Once again Milan Sanremo proved to be one of the most exciting races of the year so far. With its usual cocktail of late attacks, exhilarating descents and a thrilling sprint finish the 110th edition of the race definitely lived up to the hype.
Milan Sanremo is a unique event in the professional cycling calendar. No other race brings together such a diverse range of riders, from Grand Tour winners to sprinters, classics specialists and even cyclocross riders, all of whom have a real chance of taking the victory.
Going into the 2019 race it was clear that there was an overwhelming favourite. Frenchman Julian Alaphilippe had already racked up an impressive six wins this season including a dominant performance at Strade Bianche. Being the favourite for Sanremo is no guarantee of success. Peter Sagan has been tipped to win the monument ever since he came 4th in the 2012 edition. However, despite overwhelming success at the Tour de France, World Championships and practically every other race he has entered the Slovak has been unable to win Milan Sanremo.
The decisive move of the day came on the famous climb of the Poggio di Sanremo, as has been the case in many editions of the race. It was Alaphilippe who launched the attack that would decide the race, making his move at the same point as Vincenzo Nibali when he won the 2018 edition. Several of the pre-race favourites including Sagan, Valverde, Kwiatkowski, Nibali and Trentin all went with him as well as Oliver Naesen, Matej Mohoric and Wout Van Aert.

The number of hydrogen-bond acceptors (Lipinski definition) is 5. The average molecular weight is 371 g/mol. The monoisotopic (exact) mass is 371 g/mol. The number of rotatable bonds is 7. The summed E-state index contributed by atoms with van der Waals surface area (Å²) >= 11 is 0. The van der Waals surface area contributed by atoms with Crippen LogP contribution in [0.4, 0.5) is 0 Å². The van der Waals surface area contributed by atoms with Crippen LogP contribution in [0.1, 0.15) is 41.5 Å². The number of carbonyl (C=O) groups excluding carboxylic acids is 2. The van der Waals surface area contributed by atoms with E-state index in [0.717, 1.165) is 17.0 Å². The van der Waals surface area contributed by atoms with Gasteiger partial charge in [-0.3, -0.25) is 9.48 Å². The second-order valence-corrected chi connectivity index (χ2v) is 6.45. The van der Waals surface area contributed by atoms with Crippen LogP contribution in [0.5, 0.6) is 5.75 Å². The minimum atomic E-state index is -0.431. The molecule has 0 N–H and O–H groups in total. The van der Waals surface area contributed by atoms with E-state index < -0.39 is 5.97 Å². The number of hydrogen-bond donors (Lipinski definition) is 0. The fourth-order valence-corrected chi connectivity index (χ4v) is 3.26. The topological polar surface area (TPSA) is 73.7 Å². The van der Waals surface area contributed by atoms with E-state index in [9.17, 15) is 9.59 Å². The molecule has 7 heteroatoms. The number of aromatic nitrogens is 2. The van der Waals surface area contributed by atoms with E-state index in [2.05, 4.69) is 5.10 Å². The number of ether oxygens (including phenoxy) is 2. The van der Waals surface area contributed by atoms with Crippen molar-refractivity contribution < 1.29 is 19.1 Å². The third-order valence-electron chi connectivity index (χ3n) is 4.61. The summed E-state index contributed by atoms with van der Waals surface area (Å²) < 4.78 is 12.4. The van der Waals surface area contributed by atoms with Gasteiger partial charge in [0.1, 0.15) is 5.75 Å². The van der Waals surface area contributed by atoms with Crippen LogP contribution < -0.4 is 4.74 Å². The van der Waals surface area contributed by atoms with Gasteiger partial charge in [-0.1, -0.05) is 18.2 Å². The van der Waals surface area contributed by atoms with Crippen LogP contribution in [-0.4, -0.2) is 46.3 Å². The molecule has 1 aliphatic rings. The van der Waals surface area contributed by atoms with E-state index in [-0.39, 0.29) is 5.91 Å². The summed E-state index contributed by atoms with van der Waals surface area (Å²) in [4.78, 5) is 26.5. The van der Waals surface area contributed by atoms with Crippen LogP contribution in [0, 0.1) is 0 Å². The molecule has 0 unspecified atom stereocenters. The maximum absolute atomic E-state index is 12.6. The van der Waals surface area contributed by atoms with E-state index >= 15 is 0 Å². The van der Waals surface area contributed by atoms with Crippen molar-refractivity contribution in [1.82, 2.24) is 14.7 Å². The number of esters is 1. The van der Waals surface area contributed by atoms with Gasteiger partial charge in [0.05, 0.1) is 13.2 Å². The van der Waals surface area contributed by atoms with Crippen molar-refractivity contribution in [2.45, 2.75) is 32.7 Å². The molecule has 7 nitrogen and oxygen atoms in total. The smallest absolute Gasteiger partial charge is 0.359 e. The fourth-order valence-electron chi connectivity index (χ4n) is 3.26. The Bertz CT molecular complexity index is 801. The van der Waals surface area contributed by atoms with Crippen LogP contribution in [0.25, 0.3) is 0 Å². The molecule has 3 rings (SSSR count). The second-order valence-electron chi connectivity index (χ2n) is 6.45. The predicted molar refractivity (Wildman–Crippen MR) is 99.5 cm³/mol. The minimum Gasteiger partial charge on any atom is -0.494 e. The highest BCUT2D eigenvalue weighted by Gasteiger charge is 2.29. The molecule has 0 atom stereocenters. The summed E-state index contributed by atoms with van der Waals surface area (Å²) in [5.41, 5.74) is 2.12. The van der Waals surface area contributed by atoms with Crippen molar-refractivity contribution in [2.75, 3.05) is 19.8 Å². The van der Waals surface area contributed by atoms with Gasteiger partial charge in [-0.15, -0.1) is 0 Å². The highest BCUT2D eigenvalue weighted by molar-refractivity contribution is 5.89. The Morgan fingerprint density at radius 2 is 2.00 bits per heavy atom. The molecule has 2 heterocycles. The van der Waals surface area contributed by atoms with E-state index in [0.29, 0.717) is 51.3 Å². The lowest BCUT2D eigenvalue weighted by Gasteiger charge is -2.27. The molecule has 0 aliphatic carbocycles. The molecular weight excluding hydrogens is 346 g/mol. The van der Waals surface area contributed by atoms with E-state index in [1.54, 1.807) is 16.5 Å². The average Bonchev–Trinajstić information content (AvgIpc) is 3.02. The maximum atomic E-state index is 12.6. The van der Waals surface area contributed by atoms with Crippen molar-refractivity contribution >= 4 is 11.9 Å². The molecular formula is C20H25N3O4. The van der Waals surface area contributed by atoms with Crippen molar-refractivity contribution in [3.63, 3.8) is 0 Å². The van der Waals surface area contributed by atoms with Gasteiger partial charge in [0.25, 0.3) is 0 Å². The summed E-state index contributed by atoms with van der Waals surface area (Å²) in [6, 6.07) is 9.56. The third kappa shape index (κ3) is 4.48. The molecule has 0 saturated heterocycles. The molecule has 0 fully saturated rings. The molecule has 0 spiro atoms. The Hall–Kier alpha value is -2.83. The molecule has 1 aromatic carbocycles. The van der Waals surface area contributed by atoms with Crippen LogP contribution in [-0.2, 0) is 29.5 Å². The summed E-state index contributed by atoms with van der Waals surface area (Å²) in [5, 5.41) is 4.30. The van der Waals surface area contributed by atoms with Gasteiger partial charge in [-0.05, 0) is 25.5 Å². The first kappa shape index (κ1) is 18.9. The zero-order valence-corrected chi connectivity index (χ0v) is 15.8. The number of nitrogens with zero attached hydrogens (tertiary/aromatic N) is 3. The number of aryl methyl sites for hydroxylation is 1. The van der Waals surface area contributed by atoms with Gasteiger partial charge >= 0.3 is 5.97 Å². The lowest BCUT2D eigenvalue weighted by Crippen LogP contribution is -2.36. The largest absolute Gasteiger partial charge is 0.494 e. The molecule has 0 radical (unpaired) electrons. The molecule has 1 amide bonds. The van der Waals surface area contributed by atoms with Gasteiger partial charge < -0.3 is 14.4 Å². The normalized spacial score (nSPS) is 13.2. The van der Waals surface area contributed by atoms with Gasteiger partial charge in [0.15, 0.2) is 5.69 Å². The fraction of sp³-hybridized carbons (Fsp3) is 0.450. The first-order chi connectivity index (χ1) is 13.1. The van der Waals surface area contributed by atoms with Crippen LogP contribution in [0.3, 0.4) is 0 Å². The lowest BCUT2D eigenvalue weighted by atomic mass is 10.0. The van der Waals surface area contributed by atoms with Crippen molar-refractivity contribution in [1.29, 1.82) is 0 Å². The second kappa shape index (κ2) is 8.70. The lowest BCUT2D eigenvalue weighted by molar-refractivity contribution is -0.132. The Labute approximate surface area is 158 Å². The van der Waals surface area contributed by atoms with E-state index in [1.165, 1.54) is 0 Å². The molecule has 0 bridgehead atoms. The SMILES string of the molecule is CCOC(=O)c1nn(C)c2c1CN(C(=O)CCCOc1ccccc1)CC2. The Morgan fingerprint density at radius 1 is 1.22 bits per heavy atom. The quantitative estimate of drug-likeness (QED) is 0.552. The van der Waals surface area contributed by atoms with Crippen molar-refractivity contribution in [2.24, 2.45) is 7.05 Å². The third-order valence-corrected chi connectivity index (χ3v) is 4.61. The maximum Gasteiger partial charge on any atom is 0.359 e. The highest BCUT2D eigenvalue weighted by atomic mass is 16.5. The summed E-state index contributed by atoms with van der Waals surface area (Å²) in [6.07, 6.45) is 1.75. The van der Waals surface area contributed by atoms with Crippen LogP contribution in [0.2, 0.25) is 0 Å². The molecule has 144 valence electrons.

The group quickly opened up a healthy lead over the chasing group and looked sure to stay away. Approaching the final few kilometres Matteo Trentin tried in vain to get away but was quickly chased down by Van Aert. With a few hundred meters to go it looked like this could finally be the year that Sagan might win as he was – on paper at least – the strongest sprinter in the group. However, Alaphilippe’s sprint was too strong and he too the victory in what would be his first monument win!
Julian Alaphilippe and the rest of his Quickstep teammates use the Bryton Rider 450 to measure their data whilst out training and racing throughout the year.